Sunday, January 27, 2013

Here's one way to spread the transformation of education: distribute FREE POSTERS

The following post shows the type of "outreach" and distribution that is needed for transforming schools.

1.  The goal is to learn from other countries (such as New Zealand).  Below is an explanation about "Why is New Zealand ahead of the USA?" in the area of "making school fun and effective"  (see the explanation at the end of this post)

2.  Create FREE MATERIALS to give to teachers, students, parents and taxpayers.   

I created this poster
3.  Put the free information on key bulletin boards.  
a. is free
Make the description of the item in the language of the target audience.
b. Then post the link to the Scribd document in a blog.
c.  Post the document in a Google DRIVE account and put the link in email messages to influential educators.

4.  Hope that teachers and parents will share the information with the decision makers.  Eventually the free materials will reach politicians and principals of schools.  The demands of teachers and parents might be heard by decision makers.

Nil Göksel translated the poster


Example:  How can we get this translated poster into the hands of teachers, parents and students?

The new design in Turkish

I created a poster

A graduate student in Turkey (Nil Goksel) volunteered to translate the document.  

Then she created a new design of the poster.  

This is a file on Google Drive  (get it)
The challenge is "How do we distribute items to teachers, students and parents?" is part of the answer, and there is Google DRIVE, but there's also the role of advocates.  Each one of us can become "marketers" of the transformation of education.  "Each one, distribute one."

The poster is also on DRIVE

If you know people who speak Turkish, please send them this link.

Thank you.

By the way... Have you heard about the learning revolution?
Here is the explanation of "why New Zealand has community centers and the discovery method in elementary schools."  The extract is from an email discussion with Gordon Dryden (an advocate of about "how to transform schools."

Because it is much more difficult to change high school methods than elementary, and our elementary schools have been “discovery – learn by doing” schools since 1940, we didn’t have to start our ICT program from scratch.  We were already the world’s first country to adopt Dewey principles in all primary schools.  And as many of those are in the country (we are the world’s biggest exporters of lamb, butter and cheese).  And, apart from tourism, our biggest export earner and public company is a farmer-owned cooperative.

Many of our schools act as community centres.

[Gordon describes the impact of environment on learning and the role of the arts in the development of students.]
To make all the digital effects for Lord of the rings, Weta Worshops and Weta Digital (Weta being a New Zealand spider, Peter Jackson and hs colleagues in Wellington (now an entire suburb is like Hollywood) recruited and trained 900 young New Zealanders.  Half were from sm all towns in New Zealand’s South Island, where the entire island (half of New Zealand) has only 800,000 people,, many in small farming communities.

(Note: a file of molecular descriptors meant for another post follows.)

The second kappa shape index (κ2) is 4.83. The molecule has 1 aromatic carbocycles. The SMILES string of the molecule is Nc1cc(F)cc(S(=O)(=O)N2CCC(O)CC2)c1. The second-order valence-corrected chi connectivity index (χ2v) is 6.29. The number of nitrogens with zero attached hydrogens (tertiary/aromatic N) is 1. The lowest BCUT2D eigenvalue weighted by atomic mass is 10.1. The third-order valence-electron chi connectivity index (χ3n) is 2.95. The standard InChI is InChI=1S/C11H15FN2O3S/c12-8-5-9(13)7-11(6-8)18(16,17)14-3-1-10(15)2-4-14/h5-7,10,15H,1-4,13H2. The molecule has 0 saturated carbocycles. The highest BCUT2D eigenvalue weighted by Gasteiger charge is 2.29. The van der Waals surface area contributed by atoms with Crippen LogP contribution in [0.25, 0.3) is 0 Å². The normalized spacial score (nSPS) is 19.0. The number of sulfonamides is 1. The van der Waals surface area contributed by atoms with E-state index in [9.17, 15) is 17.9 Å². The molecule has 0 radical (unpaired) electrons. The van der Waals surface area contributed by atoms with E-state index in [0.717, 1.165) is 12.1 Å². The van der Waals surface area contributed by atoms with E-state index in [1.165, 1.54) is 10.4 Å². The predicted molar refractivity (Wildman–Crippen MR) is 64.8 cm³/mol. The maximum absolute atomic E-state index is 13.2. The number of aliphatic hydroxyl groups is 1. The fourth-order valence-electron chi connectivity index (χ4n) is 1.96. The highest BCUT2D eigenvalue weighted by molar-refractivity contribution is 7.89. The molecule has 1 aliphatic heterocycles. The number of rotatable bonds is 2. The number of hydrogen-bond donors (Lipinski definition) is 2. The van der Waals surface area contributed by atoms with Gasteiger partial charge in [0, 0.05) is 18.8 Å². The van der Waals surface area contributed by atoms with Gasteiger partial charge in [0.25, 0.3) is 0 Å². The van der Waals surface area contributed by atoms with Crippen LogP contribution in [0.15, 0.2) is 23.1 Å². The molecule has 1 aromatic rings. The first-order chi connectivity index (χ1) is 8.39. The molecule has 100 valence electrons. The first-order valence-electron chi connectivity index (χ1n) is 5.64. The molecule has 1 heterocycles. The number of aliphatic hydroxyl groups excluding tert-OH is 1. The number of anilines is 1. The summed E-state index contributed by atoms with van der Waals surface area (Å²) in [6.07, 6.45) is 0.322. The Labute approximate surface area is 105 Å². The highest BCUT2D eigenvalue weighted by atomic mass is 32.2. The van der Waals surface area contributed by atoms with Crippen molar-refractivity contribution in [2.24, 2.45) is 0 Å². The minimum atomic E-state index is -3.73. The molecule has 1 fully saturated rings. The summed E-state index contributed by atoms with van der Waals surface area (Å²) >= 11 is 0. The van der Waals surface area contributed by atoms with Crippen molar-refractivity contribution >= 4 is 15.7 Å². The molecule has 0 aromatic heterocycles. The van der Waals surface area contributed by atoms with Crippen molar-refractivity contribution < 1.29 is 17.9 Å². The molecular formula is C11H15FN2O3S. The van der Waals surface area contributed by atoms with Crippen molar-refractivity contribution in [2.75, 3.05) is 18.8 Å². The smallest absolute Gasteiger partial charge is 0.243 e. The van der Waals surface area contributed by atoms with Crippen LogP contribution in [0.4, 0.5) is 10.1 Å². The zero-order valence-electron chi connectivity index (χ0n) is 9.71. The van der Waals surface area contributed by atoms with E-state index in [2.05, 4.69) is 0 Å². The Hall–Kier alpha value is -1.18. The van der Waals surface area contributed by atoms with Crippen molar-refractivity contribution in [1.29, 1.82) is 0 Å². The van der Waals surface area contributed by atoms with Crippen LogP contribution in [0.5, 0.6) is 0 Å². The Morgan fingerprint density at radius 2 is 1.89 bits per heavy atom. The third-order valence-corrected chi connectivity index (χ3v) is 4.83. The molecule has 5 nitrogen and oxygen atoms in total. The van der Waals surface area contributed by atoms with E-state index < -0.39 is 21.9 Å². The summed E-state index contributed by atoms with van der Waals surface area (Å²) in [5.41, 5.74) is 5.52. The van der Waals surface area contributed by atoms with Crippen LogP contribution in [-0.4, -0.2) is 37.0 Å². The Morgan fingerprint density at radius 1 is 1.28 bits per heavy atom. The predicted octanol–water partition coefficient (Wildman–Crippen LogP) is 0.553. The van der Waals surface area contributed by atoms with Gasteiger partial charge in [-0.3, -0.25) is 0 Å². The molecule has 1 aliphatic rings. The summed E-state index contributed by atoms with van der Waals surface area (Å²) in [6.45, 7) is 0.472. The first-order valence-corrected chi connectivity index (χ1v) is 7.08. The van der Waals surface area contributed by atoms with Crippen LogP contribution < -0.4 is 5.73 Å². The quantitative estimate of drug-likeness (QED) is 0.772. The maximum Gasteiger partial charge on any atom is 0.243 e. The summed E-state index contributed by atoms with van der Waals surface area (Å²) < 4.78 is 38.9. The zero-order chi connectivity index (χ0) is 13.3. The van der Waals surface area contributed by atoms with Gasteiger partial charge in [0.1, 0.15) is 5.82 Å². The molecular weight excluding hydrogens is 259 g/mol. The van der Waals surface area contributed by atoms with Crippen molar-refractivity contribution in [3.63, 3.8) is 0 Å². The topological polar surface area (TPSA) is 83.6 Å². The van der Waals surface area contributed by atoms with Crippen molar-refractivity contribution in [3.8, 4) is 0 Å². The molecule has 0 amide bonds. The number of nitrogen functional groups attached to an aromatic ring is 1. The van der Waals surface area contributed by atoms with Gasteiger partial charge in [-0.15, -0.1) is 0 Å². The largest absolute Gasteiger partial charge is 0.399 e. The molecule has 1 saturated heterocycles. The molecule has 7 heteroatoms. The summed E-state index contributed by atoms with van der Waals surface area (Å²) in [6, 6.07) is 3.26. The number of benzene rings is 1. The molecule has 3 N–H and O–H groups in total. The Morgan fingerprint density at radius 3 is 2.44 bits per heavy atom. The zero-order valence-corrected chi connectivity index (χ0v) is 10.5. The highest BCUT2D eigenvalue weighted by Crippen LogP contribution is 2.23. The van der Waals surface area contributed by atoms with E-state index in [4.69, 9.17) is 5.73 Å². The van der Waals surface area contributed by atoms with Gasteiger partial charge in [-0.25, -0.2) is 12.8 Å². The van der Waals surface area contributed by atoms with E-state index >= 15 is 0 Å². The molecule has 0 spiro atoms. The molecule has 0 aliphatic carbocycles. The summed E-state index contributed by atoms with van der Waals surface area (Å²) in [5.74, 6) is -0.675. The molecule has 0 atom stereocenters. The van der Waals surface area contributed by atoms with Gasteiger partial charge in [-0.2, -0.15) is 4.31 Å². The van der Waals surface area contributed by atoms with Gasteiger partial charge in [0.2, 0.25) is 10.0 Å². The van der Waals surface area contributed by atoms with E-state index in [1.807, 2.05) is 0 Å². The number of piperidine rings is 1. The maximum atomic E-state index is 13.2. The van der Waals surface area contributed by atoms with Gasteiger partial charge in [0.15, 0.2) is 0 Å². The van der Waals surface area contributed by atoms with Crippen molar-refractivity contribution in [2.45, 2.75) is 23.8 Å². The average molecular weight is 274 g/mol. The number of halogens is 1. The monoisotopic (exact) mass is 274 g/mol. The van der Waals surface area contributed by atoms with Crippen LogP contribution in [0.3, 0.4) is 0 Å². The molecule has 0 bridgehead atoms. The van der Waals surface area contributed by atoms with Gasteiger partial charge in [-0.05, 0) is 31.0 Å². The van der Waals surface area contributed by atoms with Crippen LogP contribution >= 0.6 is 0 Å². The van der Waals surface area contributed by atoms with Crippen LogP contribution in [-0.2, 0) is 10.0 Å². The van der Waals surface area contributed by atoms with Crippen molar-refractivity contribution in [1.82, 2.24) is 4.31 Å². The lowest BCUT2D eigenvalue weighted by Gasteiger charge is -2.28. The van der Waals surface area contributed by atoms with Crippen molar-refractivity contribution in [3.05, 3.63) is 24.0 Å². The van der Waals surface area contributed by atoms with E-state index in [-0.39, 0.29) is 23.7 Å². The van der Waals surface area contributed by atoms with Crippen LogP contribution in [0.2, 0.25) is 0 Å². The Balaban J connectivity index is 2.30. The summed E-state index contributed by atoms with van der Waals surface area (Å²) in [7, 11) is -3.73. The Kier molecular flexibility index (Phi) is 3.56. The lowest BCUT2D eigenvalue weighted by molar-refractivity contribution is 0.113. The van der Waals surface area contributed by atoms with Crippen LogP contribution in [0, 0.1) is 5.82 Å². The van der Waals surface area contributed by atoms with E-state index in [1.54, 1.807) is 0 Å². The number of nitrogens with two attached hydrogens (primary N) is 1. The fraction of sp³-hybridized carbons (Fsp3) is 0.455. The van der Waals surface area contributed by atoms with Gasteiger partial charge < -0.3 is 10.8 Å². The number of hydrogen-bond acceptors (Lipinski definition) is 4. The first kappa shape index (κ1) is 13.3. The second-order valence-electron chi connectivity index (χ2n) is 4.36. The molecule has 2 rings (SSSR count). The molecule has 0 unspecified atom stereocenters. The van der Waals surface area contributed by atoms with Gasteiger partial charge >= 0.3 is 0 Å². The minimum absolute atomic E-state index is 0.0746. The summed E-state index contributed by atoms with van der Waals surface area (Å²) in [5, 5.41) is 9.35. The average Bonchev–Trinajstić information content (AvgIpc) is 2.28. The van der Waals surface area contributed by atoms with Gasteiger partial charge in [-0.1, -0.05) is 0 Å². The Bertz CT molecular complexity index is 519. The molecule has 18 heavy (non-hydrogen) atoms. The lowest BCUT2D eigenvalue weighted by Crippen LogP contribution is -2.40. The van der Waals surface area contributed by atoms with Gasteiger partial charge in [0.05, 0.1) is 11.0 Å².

For all their life they have played outside, making their own sculpting, puppets, clay modelling (New Zealand is very big in the art of pottery), building home kilns, etc.

And when, in 1999, our ministry of Education advertised for a national ICT coordinator to supervise the ICT cluster movement, the Ministry correctly chose Carrol Moffat, the principal of Oxford Area School, the main school in  farming district which had about five feeder schools.  This in fact became the model for the cluster movement.
Gordon Dryden's current book
(FREE 34-page excerpt)

Small Schools
As an example, where I was born (still a town of 700 people: a servicing town for farming community), there is one central “area school” in that town , called Owaka (o-waka means “place of the canoe”, and it is both a middle school and a high school.  This sounds incredible, but the school in which I started my “education” (I actually started playing in nearby farms and the sawmill where my Dad worked)still operates, with only nine “pupils”.  When they reach middle school age, they join a “school” bus each morning for a 20-mile ride to the area school.

We’re a “do-it-yourself” country.  People joke that Kiwis (New Zealanders, excluding me) can fix everything with “a piece of number eight wire” (the original fencing wire used on farms).

Gordon  Dryden

I include this letter to highlight the importance of small schools as well as the role of arts in education.

Free Resource (1999 version)
Gordon Dryden compiled a book about the Learning Web (which sold 10 million copies in China and is now a free resource on the Internet).  A 34-page excerpt of the next edition, called The Learning Revolution, is available at this location.  

I hope to visit some schools in Auckland when I visit in March 2013.  

No comments:

Post a Comment